When you say “recapping” it conjures up an image of a dusty old chassis with point-to-point wiring with a bunch of dried-out old capacitors or dodgy-looking electrolytics that need replacement. But time marches on, and we’re now at the point where recapping just might mean removing SMD electrolytics from a densely packed PCB. What do you do then?
[This Does Not Compute]’s answer to that question is to try a bunch of different techniques and see what works best, and the results may surprise you. Removal of SMD electrolytic caps can be challenging; the big aluminum can sucks a lot of heat away, the leads are usually pretty far apart and partially obscured by the plastic base, and they’re usually stuffed in with a lot of other components, most of which you don’t want to bother. [TDNC] previously used a hot-air rework station and liberally applied Kapton tape and aluminum foil to direct the heat, but that’s tedious and time-consuming. Plus, electrolytics sometimes swell up when heated, expelling their corrosive contents on the PCB in the process.
As brutish as it sounds, the solution might just be as simple as ripping caps off with pliers. This seems extreme, and with agree that the risk of tearing off the pads is pretty high. But then again, both methods seemed to work pretty well, and on multiple boards too. There’s a catch, though — the pliers method works best on caps that have already leaked enough of their electrolyte to weaken the solder joints. Twisting healthier caps off a PCB is likely to end in misery. That’s where brutal method number two comes in: hacking the can off the base with a pair of flush cutters. Once the bulk of the cap is gone, getting the leads off the pad is a simple desoldering job; just don’t forget to clean any released schmoo off the board — and your cutters!
To be fair, [This Does Not Compute] never seems to have really warmed up to destructive removal, so he invested in a pair of hot tweezers for the job, which works really well. But perhaps you’re not sure that you should just reflexively replace old electrolytics on sight. If so, you’re in pretty good company.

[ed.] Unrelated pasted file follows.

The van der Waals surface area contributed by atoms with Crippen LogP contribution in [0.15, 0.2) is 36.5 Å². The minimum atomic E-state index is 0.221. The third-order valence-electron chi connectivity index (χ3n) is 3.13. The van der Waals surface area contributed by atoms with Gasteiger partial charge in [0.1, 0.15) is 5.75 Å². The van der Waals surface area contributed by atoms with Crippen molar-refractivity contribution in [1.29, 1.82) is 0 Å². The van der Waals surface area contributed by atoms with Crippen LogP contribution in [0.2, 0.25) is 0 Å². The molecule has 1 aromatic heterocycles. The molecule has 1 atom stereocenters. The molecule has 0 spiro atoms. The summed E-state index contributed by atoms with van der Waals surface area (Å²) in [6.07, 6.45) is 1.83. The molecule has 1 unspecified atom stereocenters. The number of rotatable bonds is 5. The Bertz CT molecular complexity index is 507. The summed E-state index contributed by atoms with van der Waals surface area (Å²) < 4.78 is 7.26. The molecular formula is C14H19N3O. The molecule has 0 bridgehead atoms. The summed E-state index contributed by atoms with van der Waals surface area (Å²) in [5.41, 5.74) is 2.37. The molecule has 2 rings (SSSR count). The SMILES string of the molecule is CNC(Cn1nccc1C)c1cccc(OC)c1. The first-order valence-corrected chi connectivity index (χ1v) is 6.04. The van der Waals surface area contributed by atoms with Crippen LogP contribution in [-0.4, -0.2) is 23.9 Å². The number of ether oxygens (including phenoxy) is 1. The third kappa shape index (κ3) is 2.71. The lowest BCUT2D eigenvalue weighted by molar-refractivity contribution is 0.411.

Ever wonder what’s inside an electrolytic capacitor? Many of us don’t, having had at least a partial glimpse inside after failure of the cap due to old age or crossed polarity. The rest of us will have to rely on this behind-the-scenes demo to find out what’s inside those little aluminum cans.
Perhaps unsurprisingly, it’s more aluminum, at least for the electrolytics [Denki Otaku] rolled himself at the Nippon Chemi-Con R&D labs. Interestingly, both the anode and cathode start as identical strips of aluminum foil preprocessed with proprietary solutions to remove any oils and existing oxide layers. The strips then undergo electrolytic acid etching to create pits to greatly increase their surface area. The anode strips then get anodized in a solution of ammonium adipate, an organic acid that creates a thin aluminum oxide layer on the strip. It’s this oxide layer that actually acts as the dielectric in electrolytic capacitors, not the paper separator between the anode and cathode strips.
Winding the foils together with the paper separator is pretty straightforward, but there are some neat tricks even at the non-production level demonstrated here. Attachment of lead wires to the foil is through a punch and crimp operation, and winding the paper-foil sandwich is actually quite fussy, at least when done manually. No details are given on the composition of the electrolyte other than it contains a solvent and an organic acid. [Denki] took this as an invitation to bring along his own electrolyte: a bottle of Coke. The little jelly rolls get impregnated with electrolyte under vacuum, put into aluminum cans, crimped closed, and covered with a heat-shrink sleeve. Under test, [Denki]’s hand-rolled caps performed very well. Even the Coke-filled caps more or less hit the spec on capacitance; sadly, their ESR was way out of whack compared to the conventional electrolyte.
There are plenty more details in the video below, although you’ll have to pardon the AI voiceover as it tries to decide how to say words like “anode” and “dielectric”; it’s a small price to pay for such an interesting video. It’s a much-appreciated look at an area of the industry that few of us get to see in detail.